4/15-5/3: Central Library Lower Level/Children’s Library area will be closed due to construction work.

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Eclipse glasses from SEAL

Santa Barbara Public Library’s Celestial Spectacle: Free Eclipse Glasses and Stellar Library Events

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On Saturday, October 14, 2023, an annular solar eclipse will cross North, Central, and South America. This eclipse will be visible for millions of people in the Western Hemisphere. Remember, during an annular eclipse, it is never safe to look directly at the Sun without eye protection. In preparation for the last annular solar eclipse that will be visible from the U.S. until 2039, Santa Barbara Public Library (SBPL) will be giving out 4,000 eclipse glasses and hosting educational events to help the community observe this celestial phenomenon.

Library staff will be handing out eclipse glasses at Eastside Library, Montecito Library, the children’s library desk and the upper-level desk at Central Library, and at Library on the Go stops (while supplies last). If schools or community groups are interested in sets of eclipse glasses to host their own viewing, reach out via the Library’s website contact form to make arrangements.

Families can also attend a special edition of Library Lab, SBPL’s weekly STEAM educational event for school-age children, in anticipation of the eclipse. Library Lab: Eclipse Edition will be held on Saturday, October 7 from 1:30 p.m. to 3 p.m. in the Faulkner Gallery at Central Library. Children and families can learn about eclipses and outer space with fun, interactive STEAM activities. Learn more in the Library’s event calendar.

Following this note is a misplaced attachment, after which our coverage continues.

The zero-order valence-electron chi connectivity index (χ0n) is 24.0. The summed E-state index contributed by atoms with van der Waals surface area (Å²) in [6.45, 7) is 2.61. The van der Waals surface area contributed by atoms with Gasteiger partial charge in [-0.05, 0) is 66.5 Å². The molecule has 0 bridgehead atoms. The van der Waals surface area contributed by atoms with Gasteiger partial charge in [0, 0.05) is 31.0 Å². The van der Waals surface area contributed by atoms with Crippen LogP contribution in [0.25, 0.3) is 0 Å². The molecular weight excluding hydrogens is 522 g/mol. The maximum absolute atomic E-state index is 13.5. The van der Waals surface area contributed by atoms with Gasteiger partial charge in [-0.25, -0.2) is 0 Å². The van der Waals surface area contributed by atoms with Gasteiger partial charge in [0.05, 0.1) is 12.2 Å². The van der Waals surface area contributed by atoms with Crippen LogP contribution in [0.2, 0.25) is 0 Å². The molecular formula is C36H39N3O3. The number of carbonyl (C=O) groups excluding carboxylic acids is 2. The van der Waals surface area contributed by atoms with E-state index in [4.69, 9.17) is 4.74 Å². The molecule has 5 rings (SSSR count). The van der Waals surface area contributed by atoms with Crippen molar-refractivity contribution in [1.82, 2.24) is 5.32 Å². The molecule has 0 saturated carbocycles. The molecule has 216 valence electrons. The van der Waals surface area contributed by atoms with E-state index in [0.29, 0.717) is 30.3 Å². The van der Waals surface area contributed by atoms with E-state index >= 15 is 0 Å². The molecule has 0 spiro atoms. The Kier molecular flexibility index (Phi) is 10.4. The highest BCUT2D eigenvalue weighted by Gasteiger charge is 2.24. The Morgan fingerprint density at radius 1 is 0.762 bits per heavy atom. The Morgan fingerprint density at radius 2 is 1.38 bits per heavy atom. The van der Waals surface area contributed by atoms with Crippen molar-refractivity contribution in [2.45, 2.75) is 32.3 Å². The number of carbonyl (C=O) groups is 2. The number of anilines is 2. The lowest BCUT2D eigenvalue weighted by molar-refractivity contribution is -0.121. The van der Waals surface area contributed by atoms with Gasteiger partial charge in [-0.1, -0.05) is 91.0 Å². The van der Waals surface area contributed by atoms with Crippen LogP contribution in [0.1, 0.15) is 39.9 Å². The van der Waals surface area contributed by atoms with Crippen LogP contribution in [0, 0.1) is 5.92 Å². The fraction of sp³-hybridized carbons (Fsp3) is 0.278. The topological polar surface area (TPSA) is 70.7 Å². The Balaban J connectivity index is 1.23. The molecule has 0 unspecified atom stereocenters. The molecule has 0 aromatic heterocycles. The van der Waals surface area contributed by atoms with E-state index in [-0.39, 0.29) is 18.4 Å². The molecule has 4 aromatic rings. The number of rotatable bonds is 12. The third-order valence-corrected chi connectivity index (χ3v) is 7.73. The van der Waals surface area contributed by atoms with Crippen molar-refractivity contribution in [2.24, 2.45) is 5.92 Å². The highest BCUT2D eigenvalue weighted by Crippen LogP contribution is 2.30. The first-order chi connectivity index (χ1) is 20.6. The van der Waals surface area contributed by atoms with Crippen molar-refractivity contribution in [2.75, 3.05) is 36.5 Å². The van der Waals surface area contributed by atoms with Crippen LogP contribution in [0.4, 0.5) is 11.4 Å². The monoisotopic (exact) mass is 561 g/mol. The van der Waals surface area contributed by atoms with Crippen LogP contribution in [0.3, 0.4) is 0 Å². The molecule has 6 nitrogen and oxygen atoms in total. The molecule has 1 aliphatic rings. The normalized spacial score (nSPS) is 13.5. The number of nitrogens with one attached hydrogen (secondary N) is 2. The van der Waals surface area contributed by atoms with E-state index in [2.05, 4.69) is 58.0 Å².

Local Astronomer and NASA Solar System Ambassador Krissie Cook will be facilitating an activity at Library Lab: Eclipse Edition and is ready to answer all your eclipse-related questions! Krissie Cook was selected to be a Solar Eclipse Activities for Libraries (SEAL) Eclipse Expert by STAR Net and is excited to share her knowledge. (Some available eclipse glasses will be reserved for those attending this event).

The distribution of eclipse glasses and related programming has been made possible thanks in part to the Seal program, which is funded by a grant from the Gordon and Betty Moore Foundation. Supplemental funding came from the NASA@ My Library Project, managed by the Space Science Institute’s STAR Net team. STAR Net is providing 5 million solar viewing glasses to about 10,000 public libraries and 55 state library agencies across the nation. Eclipses are only safe to view with solar viewers like these that are compliant with the ISO 12312-2 safety standard. These viewers can be reused if their filters aren’t scratched, punctured, torn, coming loose from the frame, or otherwise damaged. To learn more about the upcoming solar eclipse, go to scigames.org/eclipse.

Visit the Santa Barbara Public Library online at SBPLibrary.org for information about programs and services. All library programs are free and open to the public.



Holly Higgins
Youth Programming Librarian